The tuition fee for a master’s degree ranges between $30,000 and $120,000 in total.
For some career paths, you might have to earn a certification, like the certified public accountant (CPA), series 7, certified financial planner (CFP), chartered financial analyst (CFA), and personal financial specialist (PFS).
But, is all this time, effort, and money going to pay off? Let’s find out.
2. What is the return on investment (ROI) for a finance degree in the U.S.?
The average salary for those with finance degrees is $73,000 a year.
But, if you look a bit deeper, you’ll notice a variation in the salaries depending on the career path one chooses in the industry. We’ve picked some data from the U.S. Bureau of Labor Statistics (BLS) top 20 business and finance jobs to uncover those details.
- Personal financial advisors:
They help individuals manage their finances, and advise on strategic financial decisions in regards to budgeting, investing, tax guidance, and more.
Annual median pay in the U.S.: $89,330 per year.
- Financial analysts:
They are responsible for guiding businesses and individuals on making well-informed decisions about expending money to make more profit.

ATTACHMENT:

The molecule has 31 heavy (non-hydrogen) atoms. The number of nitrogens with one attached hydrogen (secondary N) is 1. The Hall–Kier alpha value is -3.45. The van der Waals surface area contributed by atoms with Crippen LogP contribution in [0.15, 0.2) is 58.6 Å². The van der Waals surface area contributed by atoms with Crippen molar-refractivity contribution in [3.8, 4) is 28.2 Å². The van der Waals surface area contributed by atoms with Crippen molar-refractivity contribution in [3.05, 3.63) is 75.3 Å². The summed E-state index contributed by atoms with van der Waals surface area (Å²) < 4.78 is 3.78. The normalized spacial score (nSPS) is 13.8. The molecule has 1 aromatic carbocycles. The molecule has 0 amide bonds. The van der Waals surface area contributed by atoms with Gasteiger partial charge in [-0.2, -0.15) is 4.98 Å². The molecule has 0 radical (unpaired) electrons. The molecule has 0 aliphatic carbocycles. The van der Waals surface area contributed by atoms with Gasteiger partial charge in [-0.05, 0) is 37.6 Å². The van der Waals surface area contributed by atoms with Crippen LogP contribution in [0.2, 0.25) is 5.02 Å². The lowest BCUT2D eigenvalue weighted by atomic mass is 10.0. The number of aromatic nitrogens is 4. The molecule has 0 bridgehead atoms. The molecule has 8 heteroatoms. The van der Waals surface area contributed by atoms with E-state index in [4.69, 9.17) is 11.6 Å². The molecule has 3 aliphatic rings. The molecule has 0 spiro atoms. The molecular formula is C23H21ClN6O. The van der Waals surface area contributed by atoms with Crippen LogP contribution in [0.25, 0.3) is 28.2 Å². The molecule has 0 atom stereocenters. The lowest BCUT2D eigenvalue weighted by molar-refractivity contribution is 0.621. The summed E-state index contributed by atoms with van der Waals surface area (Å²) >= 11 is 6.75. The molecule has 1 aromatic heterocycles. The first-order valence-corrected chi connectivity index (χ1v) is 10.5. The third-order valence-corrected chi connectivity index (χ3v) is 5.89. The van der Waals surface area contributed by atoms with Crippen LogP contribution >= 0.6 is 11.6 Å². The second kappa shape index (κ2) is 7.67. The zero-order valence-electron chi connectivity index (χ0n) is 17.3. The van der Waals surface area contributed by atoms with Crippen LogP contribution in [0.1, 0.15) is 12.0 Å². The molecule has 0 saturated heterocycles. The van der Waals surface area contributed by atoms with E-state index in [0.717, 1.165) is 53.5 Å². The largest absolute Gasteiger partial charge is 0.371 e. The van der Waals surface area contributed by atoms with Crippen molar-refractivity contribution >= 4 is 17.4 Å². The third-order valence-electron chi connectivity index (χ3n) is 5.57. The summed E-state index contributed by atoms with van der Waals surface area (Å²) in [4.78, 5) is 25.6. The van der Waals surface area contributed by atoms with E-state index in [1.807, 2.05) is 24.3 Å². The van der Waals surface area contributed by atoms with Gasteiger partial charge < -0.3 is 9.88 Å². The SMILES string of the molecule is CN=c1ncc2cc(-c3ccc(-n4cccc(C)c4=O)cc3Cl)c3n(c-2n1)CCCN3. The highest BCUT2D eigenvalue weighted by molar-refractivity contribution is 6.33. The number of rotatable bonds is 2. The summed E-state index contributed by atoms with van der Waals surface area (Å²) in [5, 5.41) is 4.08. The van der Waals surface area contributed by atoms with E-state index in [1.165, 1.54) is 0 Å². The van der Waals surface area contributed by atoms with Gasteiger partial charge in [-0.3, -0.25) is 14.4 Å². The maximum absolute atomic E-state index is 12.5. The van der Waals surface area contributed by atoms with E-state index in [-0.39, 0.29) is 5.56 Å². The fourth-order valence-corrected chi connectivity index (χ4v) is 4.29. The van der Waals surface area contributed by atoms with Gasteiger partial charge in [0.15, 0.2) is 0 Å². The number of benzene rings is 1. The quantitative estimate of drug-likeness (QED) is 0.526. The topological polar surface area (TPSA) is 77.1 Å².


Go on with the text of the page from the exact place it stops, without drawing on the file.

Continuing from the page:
Annual median pay in the U.S.: $83,660 per year
- Financial examiners:
They ensure businesses comply with the financial regulations in all their transactions.
Annual median pay in the U.S.: $81,430 per year
- Budget analysts:
They are key in advising businesses and organizations on how to plan out their finances (everything from spending to investing decisions).
Annual median pay in the U.S.: $78,970 per year
- Accountants & auditors:
They prepare and analyze financial records for organizations and individuals.
Annual median pay in the U.S.: $73,560 per year
- Finance manager: